The Afternoon Star: Shirley Maclaine Says Honesty Is The Remedy To The Nation’s Problems

By Christina Fuoco-Karasinski

Shirley MacLaine quickly announces herself.

“Hi! This is Shirley. I hope I’m not 2 minutes late, but I am,” she says, followed by a hearty laugh.

MacLaine is personable, funny and honest. Fans can count on it when the Oscar-winning actress, dancer and best-selling author comes to the Chandler Center for the Arts for An Afternoon with Shirley MacLaine on Sunday, February 10. She will share a montage of memorable film moments and private revelations about her life, career and spiritual journey. The sister of actor Warren Beatty, MacLaine will open the stage to questions as well.

A longtime outspoken advocate for civil rights and liberties, women’s rights and spiritual understanding, MacLaine guarantees she’ll be honest.

“I love to know what the audience is interested in at these things,” MacLaine says via telephone from her ranch in New Mexico. “I love the spontaneity of it all. I don’t care to know anything in advance. Whatever anybody wants to talk about is fine with me.”

MacLaine started making these appearances about a year ago and has been pleasantly surprised with the outcome.

“They were more interested in my (spiritual and autobiographical) books than Hollywood,” she says, sounding exasperated. “I think people are looking for answers that are above and beyond what we learn in school. They look to the otherness of it all.

“I think they appreciate my honesty about the truth of other realities. I think they know I tell the truth, at least as I see it. It’s not like I’m making anything up. It tells me they’re in good stead, I think. I think they look at my life and I’m still really working and creative and all that. Maybe they think this stuff works.”

In light of the current political and social divide, MacLaine says she feels her honesty – and honesty in general – is what America needs.

“I think we’re going through an awful lot of study and self-investigation, really,” she adds. “Many relationships are breaking up about what’s going on in Washington. Nobody knows what to make of it. Maybe it’s a good idea to shake things up, but I think truth would be better than lies.”

Don’t get MacLaine wrong; she is still acting. She has three movies slated for 2019, she says, without providing too many details. One is Noelle, a Christmas comedy also starring Anna Kendrick and Bill Hader, slated for release around Thanksgiving.

“I do know I’m getting most of the good old people roles because I’m still working,” she says. “Everyone else is retired or gone or something. I’m kind of around and these parts are wonderful. There’s so much wisdom and time and experience and humor. It really works for me to have been around this long.”

MacLaine describes the filming process as familial. She enjoys the crew’s work ethic and creativity. “I love the whole idea of knowing these people really well,” she says. “We’re usually together for months; sometimes with these independent films it’s less because there’s less money. Everybody is learning what to do with creativity; at the same time, it demands efficiency.”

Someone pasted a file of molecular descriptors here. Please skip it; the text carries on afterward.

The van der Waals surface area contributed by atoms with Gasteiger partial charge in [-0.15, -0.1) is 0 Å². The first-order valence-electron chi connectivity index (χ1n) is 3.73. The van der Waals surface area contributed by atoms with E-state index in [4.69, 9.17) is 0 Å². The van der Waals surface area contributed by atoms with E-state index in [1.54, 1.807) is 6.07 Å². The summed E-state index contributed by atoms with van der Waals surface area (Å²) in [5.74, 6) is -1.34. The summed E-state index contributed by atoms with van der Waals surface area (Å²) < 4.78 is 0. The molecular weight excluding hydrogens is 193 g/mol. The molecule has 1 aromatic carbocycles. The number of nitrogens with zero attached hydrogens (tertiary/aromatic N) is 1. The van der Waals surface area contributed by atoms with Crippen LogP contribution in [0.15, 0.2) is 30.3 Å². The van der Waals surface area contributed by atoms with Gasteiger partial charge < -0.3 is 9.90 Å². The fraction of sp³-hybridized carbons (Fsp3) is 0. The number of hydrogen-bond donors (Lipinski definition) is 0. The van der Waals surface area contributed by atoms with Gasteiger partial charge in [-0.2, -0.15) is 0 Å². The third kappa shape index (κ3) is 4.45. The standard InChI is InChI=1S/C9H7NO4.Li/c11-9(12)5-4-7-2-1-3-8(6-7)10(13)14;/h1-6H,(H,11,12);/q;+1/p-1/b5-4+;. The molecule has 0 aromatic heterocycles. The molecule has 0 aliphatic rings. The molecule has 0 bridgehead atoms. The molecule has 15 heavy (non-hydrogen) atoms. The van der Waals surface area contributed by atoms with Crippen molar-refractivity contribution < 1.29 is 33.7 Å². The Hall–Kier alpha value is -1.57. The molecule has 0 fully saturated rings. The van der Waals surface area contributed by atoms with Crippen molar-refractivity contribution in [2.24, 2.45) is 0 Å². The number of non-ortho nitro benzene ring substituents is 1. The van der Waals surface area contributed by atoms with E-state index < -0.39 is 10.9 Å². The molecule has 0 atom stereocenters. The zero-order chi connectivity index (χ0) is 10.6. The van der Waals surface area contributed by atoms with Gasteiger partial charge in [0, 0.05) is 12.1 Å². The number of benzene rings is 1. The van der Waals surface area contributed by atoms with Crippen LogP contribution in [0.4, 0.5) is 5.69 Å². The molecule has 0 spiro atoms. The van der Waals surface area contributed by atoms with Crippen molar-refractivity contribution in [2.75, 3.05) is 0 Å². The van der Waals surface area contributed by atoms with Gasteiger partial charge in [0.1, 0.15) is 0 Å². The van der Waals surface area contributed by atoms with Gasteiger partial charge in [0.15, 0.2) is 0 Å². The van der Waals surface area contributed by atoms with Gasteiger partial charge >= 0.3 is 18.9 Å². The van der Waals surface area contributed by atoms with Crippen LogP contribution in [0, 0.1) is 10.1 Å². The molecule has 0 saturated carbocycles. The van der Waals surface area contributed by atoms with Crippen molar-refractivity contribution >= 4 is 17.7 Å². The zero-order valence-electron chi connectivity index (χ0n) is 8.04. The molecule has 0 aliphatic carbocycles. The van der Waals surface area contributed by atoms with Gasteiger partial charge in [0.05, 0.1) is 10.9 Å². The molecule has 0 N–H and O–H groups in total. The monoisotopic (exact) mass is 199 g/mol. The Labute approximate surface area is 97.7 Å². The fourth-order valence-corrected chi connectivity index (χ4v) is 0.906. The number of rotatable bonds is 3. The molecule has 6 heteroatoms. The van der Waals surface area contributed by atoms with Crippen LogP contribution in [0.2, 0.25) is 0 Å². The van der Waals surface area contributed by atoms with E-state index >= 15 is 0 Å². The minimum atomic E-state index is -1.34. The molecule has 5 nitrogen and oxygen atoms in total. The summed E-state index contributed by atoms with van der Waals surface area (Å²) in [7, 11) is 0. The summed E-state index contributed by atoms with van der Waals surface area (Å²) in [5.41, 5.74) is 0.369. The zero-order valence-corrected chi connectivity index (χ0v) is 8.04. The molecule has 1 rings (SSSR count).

MacLaine is concerned about the movie industry’s state after the horrific wildfires that plagued California. She said many of the crew members lived in the area hit hardest by the disaster. The sheriff near MacLaine’s California home even told her to evacuate.

“He said, ‘You’re out of here. That’s it,’” she recalls. “I said, ‘Where am I going?’ He said, ‘I don’t know. Just go.’ I did. I haven’t been back since.

“It made my heart break,” she says after a long pause. “To drive through PCH (Pacific Coast Highway) with flames on either side of the car (was terrible). My dogs have learned how to open the back doors of my rented car. They wanted to go out and play in the fire. A trip down PCH that usually takes 45 minutes took four and a half hours.”

She hasn’t returned to her home because PCH is closed and the air is filled with smoke pollution. She likens the subsequent rain and mudslides to a crime.

“It’s so tragic for so many,” MacLaine says. “It’s climate change personified. When you have rain on top of that, and Jerry Brown, the governor, speaking the truth – ‘It’s just the beginning. We need to stick together’ – whoa, he’s right. Alright, what does this really mean?”

She’s looking forward to fans at the Chandler Center for the Arts lightening her mood with fun and interesting questions and comments.

“One of the things I enjoy most are these live shows,” she says. “I learn so much about what’s happening in the culture by doing these. It’s very stimulating for me. I love not knowing what the questions are going to be or what’s going to happen. I love the lack of planning.

“I like to know what it is they like about me, what it is they get from the books or the parts. Sometimes even I forget what I’ve done, but they don’t seem to. There’s a whole relationship going on between people who make theatricality real and the audience. Shakespeare was right. We’re all just strutting our stuff on our own little stages. We’re creating the writing, the wardrobe, the makeup, the attitude, the lines, the things we care about. We’re creating it all. People need to be reminded they are the creation of their own reality.”